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Epstein-Barr virus (EBV) guidance

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Investigation and destination for the management of EBV - primary care follow-up, secondary care follow-up or hospital admission.


Children presenting with suspected or confirmed EBV. 


Medical and nursing staff who see acutely unwell children and young people.  

Epstein-Barr virus is a common infection in childhood which, in the large majority of cases, is experienced as a mild/sub-clinical infection. However, in a small minority of cases, it can produce life threatening complications; even in children previously assumed to be immunocompetent.

Acute EBV infection can cause aseptic meningitis, encephalitis, hepatitis, myocarditis, orchitis, cytopenias, lymphoproliferation and splenic rupture.

The glandular fever screening test is useful if positive in adolescents, but often gives a false negative result in younger children with EBV infection. EBV IgM should therefore be used for diagnosis of acute infection. EBV IgG indicates past exposure, and may therefore not distinguish between past and current infection. Plasma EBV PCR should not be requested routinely in the immunocompetent. Its use is restricted to severely unwell patients in PICU and the immunocompromised.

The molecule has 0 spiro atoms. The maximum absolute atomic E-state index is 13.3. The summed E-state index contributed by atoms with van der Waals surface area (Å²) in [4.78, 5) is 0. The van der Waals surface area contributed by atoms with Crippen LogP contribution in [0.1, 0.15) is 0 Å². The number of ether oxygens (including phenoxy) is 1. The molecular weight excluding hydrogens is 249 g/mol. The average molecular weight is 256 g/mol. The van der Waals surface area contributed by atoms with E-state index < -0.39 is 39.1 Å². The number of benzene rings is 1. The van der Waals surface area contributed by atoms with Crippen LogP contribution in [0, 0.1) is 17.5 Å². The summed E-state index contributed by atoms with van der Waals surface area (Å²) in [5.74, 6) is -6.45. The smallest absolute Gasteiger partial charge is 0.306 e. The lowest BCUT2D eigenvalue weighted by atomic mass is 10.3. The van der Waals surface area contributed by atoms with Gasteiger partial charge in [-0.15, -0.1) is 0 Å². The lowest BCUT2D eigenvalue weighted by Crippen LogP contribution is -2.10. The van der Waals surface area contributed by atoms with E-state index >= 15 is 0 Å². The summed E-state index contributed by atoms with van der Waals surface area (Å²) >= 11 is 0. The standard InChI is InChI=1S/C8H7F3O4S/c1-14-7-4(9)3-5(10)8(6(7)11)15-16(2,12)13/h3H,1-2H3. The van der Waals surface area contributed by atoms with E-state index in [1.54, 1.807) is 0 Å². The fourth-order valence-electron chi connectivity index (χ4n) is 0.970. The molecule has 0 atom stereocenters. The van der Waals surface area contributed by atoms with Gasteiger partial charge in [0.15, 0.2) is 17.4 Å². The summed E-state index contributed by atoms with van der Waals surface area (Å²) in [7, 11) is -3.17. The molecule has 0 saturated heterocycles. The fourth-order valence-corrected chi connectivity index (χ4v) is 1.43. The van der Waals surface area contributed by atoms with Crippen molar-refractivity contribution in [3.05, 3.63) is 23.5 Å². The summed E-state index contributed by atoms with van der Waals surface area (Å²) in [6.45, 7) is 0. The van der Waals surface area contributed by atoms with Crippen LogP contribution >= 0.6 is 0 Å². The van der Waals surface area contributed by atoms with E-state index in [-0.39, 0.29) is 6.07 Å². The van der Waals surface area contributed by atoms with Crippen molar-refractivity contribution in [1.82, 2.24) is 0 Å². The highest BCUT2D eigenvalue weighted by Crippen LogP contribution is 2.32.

In a child where a diagnosis of EBV has been made and who presents to hospital with compatible clinical symptoms, the following minimum investigations should be undertaken:

  • Full Blood Count
  • Urea and electrolytes
  • Liver Function Tests
  • Any other investigations deemed clinically appropriate

If evidence of EBV induced anaemia, leucopenia, thrombocytopenia, deranged liver function tests, significant splenomegaly or organ dysfunction is found on clinical assessment, then the child should be discussed with, and follow-up arrangements made by the receiving general paediatric consultant.

If a child without abnormal signs/investigations is deemed well enough to go home, then GP follow-up within a week is advised.

If a child is assessed to be unwell enough to warrant admission as a result of EBV infection, the paediatric ID team should be consulted.

For further clinical advice contact the paediatric ID service 0141 452 4939 or via switchboard out of hours


Editorial Information

Last reviewed: 24 January 2022

Next review: 31 January 2025

Author(s): Dr Rosie Hague

Version: 2.3

Author Email(s):

Approved By: Paediatric & Neonatal Clinical Risk & Effectiveness Committee